Village Walks are a great way to explore Mangan. The village-cum jungle walk conducted by most homestay owners here, takes you to the Rikzing Choling Monastery and the villages of Ringhim, Malling and Kalaw. Mangan is also a paradise for bird watchers and butterfly lovers.
An early morning bird-watching trip with a local guide can be a great idea to get you charged for your next destination. Birding with the Lepchas is a delightful experience. They are best friends with nature and any Lepcha would easily distinguish species of each genus of plants, every beast, bird and insect.Commonly found birds in Mangan include orange-billed leafbird, red-billed leiothrix, green-backed tit, red-billed chough, red-vented bulbul, asian barred owlet, rufous sibia, common hoopoe, fire-tailed sunbird, blue-fronted redstart and blackface laughing thrush.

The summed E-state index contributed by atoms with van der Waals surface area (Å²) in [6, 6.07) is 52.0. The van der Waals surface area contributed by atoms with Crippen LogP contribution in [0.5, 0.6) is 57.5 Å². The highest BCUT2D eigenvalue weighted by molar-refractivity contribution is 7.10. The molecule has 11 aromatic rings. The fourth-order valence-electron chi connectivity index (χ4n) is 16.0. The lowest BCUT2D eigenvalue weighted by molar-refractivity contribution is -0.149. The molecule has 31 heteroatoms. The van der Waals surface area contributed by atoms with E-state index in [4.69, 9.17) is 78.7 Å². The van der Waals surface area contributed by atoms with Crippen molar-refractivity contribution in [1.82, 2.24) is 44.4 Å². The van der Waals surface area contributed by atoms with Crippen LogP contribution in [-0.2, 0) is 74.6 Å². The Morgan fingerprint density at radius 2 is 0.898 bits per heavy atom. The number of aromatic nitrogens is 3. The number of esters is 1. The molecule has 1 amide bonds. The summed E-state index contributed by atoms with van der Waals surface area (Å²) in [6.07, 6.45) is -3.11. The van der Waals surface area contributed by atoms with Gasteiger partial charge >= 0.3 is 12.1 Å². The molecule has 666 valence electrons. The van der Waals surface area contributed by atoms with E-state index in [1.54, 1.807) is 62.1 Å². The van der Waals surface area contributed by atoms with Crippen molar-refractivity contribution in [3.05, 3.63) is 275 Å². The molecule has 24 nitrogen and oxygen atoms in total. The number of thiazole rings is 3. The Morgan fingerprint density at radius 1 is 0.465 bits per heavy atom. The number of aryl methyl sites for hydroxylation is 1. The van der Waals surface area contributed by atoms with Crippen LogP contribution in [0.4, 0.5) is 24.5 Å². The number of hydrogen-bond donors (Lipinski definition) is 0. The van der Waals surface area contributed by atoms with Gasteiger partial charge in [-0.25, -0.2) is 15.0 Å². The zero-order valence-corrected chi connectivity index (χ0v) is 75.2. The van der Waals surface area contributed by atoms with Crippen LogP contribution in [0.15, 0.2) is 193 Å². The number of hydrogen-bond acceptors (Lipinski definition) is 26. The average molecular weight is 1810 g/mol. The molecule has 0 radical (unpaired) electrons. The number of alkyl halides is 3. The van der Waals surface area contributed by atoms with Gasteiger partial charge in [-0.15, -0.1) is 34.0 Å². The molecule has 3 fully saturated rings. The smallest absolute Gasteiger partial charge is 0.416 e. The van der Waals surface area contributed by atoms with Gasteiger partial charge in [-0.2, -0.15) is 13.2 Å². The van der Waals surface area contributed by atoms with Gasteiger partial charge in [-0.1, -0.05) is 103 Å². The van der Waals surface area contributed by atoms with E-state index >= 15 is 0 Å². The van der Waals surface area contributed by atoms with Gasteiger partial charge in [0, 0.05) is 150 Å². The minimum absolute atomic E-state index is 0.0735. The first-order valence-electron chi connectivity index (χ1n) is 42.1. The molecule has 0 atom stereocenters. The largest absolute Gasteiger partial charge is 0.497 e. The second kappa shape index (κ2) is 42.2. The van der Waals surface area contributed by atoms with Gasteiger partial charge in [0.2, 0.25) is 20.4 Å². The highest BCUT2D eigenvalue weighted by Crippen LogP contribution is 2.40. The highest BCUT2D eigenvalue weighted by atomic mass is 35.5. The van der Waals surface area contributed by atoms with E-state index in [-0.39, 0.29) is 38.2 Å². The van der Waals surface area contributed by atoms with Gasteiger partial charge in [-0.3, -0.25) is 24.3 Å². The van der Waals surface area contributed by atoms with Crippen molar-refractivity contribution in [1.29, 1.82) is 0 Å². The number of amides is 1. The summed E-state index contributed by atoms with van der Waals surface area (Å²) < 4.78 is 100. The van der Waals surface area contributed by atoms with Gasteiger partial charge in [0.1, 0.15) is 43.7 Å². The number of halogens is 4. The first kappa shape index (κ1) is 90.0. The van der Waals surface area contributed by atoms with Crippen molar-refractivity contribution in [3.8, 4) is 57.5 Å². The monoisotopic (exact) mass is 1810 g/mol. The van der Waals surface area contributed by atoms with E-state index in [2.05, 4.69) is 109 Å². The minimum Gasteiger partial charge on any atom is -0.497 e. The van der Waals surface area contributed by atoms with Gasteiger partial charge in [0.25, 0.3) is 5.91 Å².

Around 2km ahead of Mangan is the Singhik viewpoint, offering spectacular views of river Teesta and Mt Khangchendzonga. It is from here that celebrated Botanist Joseph Dalton Hooker viewed the magnificent peak when he was not allowed to enter the protected zone of the Lepchas during his trip to North Sikkim in the 1840s. You can stop at the viewpoint for a quick photo-op on your way from Mangan to Lachen.